Get Living London E20 East Village – 18 months on Review

This is a follow up to my initial thoughts on the rental properties by Get Living London at East Village E20, approximately 18 months after moving back to the UK and settling down here.

Get Living London are simply the best landlords in London. Period. If you have to rent and live in London, ideally it should be from them. They are now Private Landlord of the Year for two years in a row and it not hard to see why.

After my first year’s tenancy, I started the process to extend it by another two years. There were no fees whatsoever and the rent was only hiked by RPI – in my case about 20 quid. There is still only a tenant break clause, not a landlord break clause.

Living here for a while has meant I have had to interact with the management office on numerous occasions – lost keys, things that needed fixing, meter readings etc. On every occasion the response has been prompt, often on the same day, and completely professional. This is because they are professionals – not amateur Buy to Let “investors” farming you for their pension. The management office is also just down the street and open extended hours if you need anything.

For young people, the rental sticker price of the apartments might be a bit of a shock. They are premium priced, but remember there are no fees, which last time I calculated to work out at about 60 pounds a month if you went through Foxtons. For young professionals they offer the ability to split the rent for flat sharing completely with separate direct debits. This is a vast contrast from the student days of renting when one “lucky” tenant had to round up everyone else’s contributions and pay every month.

A special shoutout goes to Hyperoptic, the Fibre To The Premises broadband provider. Get Living London residents can get 20MBit free, with special rates for the 100MBit and 1Gbit packages. This is still the finest consumer internet connection I have ever used in the entire world. Frankly, it will now be hard to live in a non-Hyperoptic area of the UK.

Warning! Do not get conned into paying for Sky, TalkTalk, BT or other ADSL/VDSL based internet providers (even if its “free with Sky TV”). You are effectively being missold when you have an Ethernet jack in the cupboard with real internet that just needs turning on. You also do not need to pay for “line rental”.

Bills vary through the year. The heating and hot water bill for our two bed apartment ranges from 40-80 pounds a month, depending on usage. Bearing in mind we tend to run a full bath every day, this is quite reasonable. There are no gas bills since there is no gas. Electricity can be had from your choice of provider – mine is around 30 a month from GB Energy Supply who have charges that are the closest to the wholesale rate that you can find on the market.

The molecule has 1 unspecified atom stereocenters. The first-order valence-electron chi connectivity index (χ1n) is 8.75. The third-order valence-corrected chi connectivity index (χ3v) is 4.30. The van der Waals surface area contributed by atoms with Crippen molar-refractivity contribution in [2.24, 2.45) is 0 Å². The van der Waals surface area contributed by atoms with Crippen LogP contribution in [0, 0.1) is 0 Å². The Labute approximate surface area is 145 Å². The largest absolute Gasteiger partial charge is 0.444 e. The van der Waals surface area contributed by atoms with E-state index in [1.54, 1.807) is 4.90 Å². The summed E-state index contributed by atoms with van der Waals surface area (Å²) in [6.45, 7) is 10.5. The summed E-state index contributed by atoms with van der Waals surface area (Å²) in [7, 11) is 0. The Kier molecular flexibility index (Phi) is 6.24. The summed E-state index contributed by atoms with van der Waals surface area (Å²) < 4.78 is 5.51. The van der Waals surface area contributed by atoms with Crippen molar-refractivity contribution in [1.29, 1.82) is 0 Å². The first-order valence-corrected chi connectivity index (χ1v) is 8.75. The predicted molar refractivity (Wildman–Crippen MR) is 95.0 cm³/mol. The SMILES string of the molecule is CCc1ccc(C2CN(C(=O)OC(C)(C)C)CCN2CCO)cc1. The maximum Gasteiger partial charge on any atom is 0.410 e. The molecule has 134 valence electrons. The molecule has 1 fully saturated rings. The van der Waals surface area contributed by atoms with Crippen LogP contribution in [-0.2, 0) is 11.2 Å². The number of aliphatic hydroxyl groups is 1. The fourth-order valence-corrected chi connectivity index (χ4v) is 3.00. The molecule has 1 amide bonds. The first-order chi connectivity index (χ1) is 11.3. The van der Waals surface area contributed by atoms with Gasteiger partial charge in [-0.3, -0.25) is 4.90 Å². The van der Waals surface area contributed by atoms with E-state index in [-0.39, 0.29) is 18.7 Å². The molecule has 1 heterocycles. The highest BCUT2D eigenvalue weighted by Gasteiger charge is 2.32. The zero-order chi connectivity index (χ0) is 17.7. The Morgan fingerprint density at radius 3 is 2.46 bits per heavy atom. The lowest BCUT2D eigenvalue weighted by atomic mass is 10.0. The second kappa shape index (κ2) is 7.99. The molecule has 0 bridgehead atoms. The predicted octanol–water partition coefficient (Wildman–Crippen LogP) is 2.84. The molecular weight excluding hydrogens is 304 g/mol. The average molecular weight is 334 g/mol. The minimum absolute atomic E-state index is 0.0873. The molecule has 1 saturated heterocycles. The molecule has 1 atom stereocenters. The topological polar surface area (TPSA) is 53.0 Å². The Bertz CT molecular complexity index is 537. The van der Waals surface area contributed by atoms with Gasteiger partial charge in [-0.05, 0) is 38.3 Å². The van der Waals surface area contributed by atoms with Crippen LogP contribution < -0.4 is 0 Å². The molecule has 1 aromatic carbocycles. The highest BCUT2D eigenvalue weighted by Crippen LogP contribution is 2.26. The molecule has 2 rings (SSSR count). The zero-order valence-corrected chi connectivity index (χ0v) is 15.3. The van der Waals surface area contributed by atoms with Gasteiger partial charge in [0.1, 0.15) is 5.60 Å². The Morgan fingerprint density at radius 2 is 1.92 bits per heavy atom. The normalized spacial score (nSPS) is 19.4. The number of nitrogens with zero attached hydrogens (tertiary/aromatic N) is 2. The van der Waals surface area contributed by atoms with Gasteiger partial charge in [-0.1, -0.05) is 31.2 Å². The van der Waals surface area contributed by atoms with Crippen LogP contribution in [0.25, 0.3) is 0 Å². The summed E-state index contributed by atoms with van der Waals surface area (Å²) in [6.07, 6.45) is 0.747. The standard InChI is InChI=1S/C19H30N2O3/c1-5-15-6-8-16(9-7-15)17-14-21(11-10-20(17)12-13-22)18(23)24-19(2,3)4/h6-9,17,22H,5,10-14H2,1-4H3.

Stratford International, the local DLR station 1 minute from our flat, has now become Zone 2 – this means commuting into London is even cheaper. And still certainly much better than paying over 400 quid a month to commute from Sussex into London on Britain’s most delayed train service (and people say renting is throwing money away, how about three hours of your life a day?).

If living next to the Westfield Stratford mall isn’t enough, shops have started to open in East Village itself. There is now an amazing Fish and Chip shop, Ice Cream parlour, two bars/pubs, coffee shops, a pizza place, dry cleaning and other awesome independent stores. The Fish and Chips from Fish House are out of this world.

It is worth mentioning the construction work that has started in the village. Two large towers are currently being built on an area of the green space in the center. Despite the disruption and a bit of an eyesore while the towers are going up, this is a good thing for London. London needs more quality homes from reputable, professional landlords and not just tower blocks designed to park Chinese money, which is the case for the majority of new builds going up in the city (marketed off plan for a week in Hong Kong before the locals can get a look in).

So all in all, still a great place to live and remains highly recommended. Drop me an email if you have any questions about E20 or Get Living London.






Net Writer: porting Open Live Writer to Windows 10

A few months ago I started to write a replacement for Windows Live Writer for Windows 10 using the new Universal Windows Platform, calling it Net Writer and putting it on the Windows Store in Preview.

A few weeks later Scott Hanselman announces that Windows Live Writer has finally been open sourced as Open Live Writer licensed under MIT. It was time to throw away my code and use that!

Scott was not joking when he said: